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Long back my mother expressed her desire to have both my brothers, then unmarried, living under the same roof post marriage. It was a known fact that my brothers were quite close to each other and my mother was confident that their bonding would not take a beating even if they continued to live together after marriage. I was however skeptical. I felt that allowing them to lead independent lives would be more effective in helping them maintain a cordial, lasting relationship. After all their wives would expect a certain amount of freedom in running their homes and a clash between the ladies in the family may ultimately result in souring of relationship between brothers. Finally, things worked out the way I expected it to.
Today they live close by and the families share a bond that may not have been possible if they had opted for a joint family arrangement. Their wives are intelligent and mature. They are close but also maintain a distance. Their children enjoy the benefits that a joint family would allow without actually stepping on the other s toe. My mother passed on with the satisfaction of seeing her sons not only well settled but also complimenting each other s needs, be it emotional support, care or concern.
I have often wondered why the joint family arrangement that worked well when I was growing up has lost its charm and allowing a certain degree of freedom not only to brothers but to one s own children has become accepted these days. It is not uncommon for elderly parents to rent a flat close enough to allow interaction on a daily basis with their children and grandchildren. Ask them to move in with their son/daughter and they politely decline quoting their need for individual space.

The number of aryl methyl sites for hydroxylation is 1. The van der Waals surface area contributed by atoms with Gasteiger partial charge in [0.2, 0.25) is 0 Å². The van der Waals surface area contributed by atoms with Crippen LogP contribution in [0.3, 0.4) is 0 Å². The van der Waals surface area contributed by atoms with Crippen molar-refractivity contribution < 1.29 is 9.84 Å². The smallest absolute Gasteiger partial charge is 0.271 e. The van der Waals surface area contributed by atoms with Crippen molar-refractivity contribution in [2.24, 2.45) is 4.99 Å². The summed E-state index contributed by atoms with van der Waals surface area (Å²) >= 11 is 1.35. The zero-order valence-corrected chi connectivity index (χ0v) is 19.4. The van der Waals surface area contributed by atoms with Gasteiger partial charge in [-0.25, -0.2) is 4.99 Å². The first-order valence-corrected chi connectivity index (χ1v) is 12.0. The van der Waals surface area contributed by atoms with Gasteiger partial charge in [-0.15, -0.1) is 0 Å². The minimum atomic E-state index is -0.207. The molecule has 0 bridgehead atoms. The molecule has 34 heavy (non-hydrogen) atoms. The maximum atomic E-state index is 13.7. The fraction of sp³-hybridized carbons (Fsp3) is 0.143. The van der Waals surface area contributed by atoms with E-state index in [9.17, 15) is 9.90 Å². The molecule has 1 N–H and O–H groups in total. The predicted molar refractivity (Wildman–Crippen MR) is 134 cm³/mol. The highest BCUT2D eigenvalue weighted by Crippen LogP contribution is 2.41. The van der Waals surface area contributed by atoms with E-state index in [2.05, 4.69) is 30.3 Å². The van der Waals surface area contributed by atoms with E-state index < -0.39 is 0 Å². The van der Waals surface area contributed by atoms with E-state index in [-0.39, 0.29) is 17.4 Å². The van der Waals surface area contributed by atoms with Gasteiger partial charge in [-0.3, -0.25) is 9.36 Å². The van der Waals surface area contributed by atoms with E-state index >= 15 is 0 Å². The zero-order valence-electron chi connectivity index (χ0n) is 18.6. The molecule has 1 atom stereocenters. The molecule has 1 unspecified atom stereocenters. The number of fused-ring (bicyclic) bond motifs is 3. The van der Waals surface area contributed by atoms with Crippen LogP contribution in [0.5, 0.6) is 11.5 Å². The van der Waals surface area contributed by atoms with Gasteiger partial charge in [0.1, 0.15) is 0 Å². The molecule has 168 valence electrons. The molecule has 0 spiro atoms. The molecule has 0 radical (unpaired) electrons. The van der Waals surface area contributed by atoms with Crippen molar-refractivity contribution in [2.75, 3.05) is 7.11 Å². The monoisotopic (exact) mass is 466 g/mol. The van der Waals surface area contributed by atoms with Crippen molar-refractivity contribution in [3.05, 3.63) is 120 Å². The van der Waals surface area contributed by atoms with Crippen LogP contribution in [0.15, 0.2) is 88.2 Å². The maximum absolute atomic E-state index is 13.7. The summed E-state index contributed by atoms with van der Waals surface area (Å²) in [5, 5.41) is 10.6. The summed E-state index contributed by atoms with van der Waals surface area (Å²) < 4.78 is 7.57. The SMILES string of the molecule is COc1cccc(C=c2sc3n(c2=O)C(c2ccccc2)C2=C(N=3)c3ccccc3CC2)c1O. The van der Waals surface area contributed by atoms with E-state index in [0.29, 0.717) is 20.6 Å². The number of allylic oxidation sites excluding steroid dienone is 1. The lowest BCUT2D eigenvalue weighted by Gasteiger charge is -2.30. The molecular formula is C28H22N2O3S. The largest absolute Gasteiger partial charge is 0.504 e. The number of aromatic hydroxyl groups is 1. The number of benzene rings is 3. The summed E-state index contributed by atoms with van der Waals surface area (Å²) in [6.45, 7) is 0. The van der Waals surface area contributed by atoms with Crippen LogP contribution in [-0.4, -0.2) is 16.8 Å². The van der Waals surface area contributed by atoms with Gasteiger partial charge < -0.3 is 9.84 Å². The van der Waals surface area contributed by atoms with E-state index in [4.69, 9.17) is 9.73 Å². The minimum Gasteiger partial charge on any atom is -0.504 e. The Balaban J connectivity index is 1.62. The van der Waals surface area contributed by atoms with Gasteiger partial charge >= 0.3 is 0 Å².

When negotiations were going on for my marriage it was an understood thing that ageing parents, unmarried brothers and sisters in law would continue to stay with my future husband. Parents too felt that it was their duty to initiate the daughter in law into the customs and traditions of the family and to get the extended family to accept her as a family member. My mother went to the extent of telling my future mother-in-law that having spent more than 8 years in two different hostels I would require her guidance in house keeping. Needless to say that my MIL was so impressed with my mother s frank declaration that she felt responsible for my welfare at every step. No, I had no problem except when she would begin every instruction with – having been in hostels all your life you may not know this or that custom . and end it with – your mother told me so .
Those days were different. Parents exhausted their resources in getting their children settled and had no ego issues when they had to be dependent on them for sustenance. They never felt that they were burdening their children by their presence. In fact the house was very much theirs, run on their line, no questions asked or answered. Even when I tried asking my mother how a dish had to be prepared she would instantly say ask your mother-in-law. The slightest variation in proportion or the sequence that was followed while serving food had to be strictly followed and it differed from family to family.
It is not the same anymore. With my children opting to take up jobs outside the country, I wonder if I would feel comfortable spending my post retirement days with them in an alien atmosphere? We are not great socializers but our niche seems important to us. Why talk of relocating to foreign shores? Moving out of Jamshedpur seems to be a daunting proposal. Frankly speaking there is nothing to look forward to in this place. It is not well connected and as my children say, it is easier to reach Kolkata by air but to wait for a connecting train and get to our place is more strenuous. Medical facility is not great and the Naxal menace is another cause for anxiety. Any one in my shoes would have planned to move out. But to my mind, any other place is as good or bad as Jamshedpur when we have to manage on our own. Why am I not able to think that I can blend with my children s household and accept it as mine the way my parents-in-law did. Why am I not concerned about initiating my daughter in law into the customs and traditions of my family? Or insist on a dress code/meal timing for that matter. Am I being liberal? Or is it fear of annoying the next generation? In an effort to be civil, am I perhaps compromising on a lot of other aspects?